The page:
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Re: [TowerTalk] OT but relevant

To: towertalk <>
Subject: Re: [TowerTalk] OT but relevant
From: Patrick Greenlee <>
Date: Thu, 25 Feb 2016 13:40:41 -0600
List-post: <">>
Roger, you should run the welding leads twisted together to form a twisted pair as much as possible. Bring the leads to the weld site from in front of you not past you to the site. Clamp the ground clamp as close as possible to the weld site. Don't put your body any closer to the weld site than absolutely necessary. Don't exceed about 160 amps.

The above is from the Medtronic folks who made my ICD. I'm exploring the possibility of a mu metal shield, mu metal as made into fine strands and woven into flexible cloth to be worn beneath my welding leathers.

I have to avoid magnetic fields near my ICD as it has a switch inside that is magnetically operated so a tech can "flip" the switch with a small hand held magnet. Speaker magnets in a cell phone are one no no along with refrigerator door magnets etc.

Patrick        NJ5G

On 2/25/2016 12:45 PM, Roger (K8RI) on TT wrote:

It all depends. I have a defib with a pacemaker back-up. The only restriction was no cell phones in my shirt pocket.
I can arc weld and run the legal limit on any band.
It's been so long that I've forgotten who made it and I don't know where my wife stashed the papers. Most, but not all, of these devices are pretty much RFI proof. I researched the web and found the best claimed RFI proof by I believe it was the Cleveland center (Institute - Clinic). At any rate that was what they use here and max power on HF plus several hundred watts on 50, 144, and 50W on 440 (Legal limit in this part of Michigan) have never bothered it.

They gave me a tutorial on welding which basically said, do not run the cables in front of my chest, but run them up each side. The programming is done via 900 MHz digital I do have a monitor at home that does a diagnostic twice a year and would call home were there an event.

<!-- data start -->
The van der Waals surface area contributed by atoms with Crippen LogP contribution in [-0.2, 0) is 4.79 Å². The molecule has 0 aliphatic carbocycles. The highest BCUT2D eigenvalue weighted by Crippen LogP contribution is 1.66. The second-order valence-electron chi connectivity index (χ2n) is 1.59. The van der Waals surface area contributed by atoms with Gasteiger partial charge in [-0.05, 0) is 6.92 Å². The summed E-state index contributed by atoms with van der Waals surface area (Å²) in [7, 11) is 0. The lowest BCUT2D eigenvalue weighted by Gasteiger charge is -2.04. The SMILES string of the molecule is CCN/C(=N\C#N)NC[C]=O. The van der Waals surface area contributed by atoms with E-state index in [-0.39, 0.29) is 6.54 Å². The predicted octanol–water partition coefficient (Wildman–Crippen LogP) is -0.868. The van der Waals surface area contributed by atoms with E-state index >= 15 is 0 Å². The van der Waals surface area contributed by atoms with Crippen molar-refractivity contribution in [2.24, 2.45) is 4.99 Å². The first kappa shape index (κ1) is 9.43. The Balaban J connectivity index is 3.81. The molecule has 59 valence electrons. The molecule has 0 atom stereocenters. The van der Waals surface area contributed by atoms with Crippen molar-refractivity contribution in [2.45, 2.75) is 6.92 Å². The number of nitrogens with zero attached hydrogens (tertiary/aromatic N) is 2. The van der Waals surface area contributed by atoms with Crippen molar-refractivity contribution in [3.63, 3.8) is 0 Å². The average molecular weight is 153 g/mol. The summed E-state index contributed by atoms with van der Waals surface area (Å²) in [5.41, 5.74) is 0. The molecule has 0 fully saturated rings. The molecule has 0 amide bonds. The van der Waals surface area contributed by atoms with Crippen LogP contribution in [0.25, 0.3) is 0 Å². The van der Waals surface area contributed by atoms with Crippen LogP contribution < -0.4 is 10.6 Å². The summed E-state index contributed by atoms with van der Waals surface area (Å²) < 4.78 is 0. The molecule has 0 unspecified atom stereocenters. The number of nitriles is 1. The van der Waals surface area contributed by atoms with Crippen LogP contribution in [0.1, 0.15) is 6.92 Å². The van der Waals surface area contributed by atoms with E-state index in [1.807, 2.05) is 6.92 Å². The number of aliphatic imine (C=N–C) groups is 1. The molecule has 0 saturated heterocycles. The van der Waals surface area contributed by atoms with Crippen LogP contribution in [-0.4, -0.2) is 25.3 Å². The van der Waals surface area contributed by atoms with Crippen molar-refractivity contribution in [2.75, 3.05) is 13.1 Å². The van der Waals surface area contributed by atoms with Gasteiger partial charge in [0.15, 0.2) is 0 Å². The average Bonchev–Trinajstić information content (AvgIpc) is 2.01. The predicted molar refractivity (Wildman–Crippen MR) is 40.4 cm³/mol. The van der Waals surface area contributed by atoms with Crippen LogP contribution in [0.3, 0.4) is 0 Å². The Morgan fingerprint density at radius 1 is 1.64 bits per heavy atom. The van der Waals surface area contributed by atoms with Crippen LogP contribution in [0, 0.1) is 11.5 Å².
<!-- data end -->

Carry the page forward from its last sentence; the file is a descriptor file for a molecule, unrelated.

I had a stroke, then 3 years later a heart attack and in 3 more another stroke before "they" discovered the problem was my heart (A-fib) after prolonged elevated heart rate. All came with no advanced warning. So no more climbing, or flying airplanes. Had any of them happened while flying or climbing, I would have been SOL.

73 es good luck.

Roger (K8RI)

On 2/25/2016 Thursday 12:01 PM, Kathy Bookmiller via TowerTalk wrote:
Sorry about this but it may affect many of us eventually.
Yesterday I went for a stress test and got some bad results. I have a left bundle block and they want to me to have a pacemaker implanted ASAP. Obviously this is distressful as I've been in excellent health for my 68 years and now this:( One of my first thoughts was are pacemakers prone to RFI? I asked the surgeon about this and he said he'd never heard of this before in his practice. I'm wondering if any of the readers here have had any experience with pacemakers/RFI issues? I know over the years I've seen references to it in an offhand way but didn't pay much attention as it didn't apply to myself at the time.
My beam is only 20-25' directly above me, as can be seen on my qrz page.
Any thoughts/experiences?
Kathy W2NK

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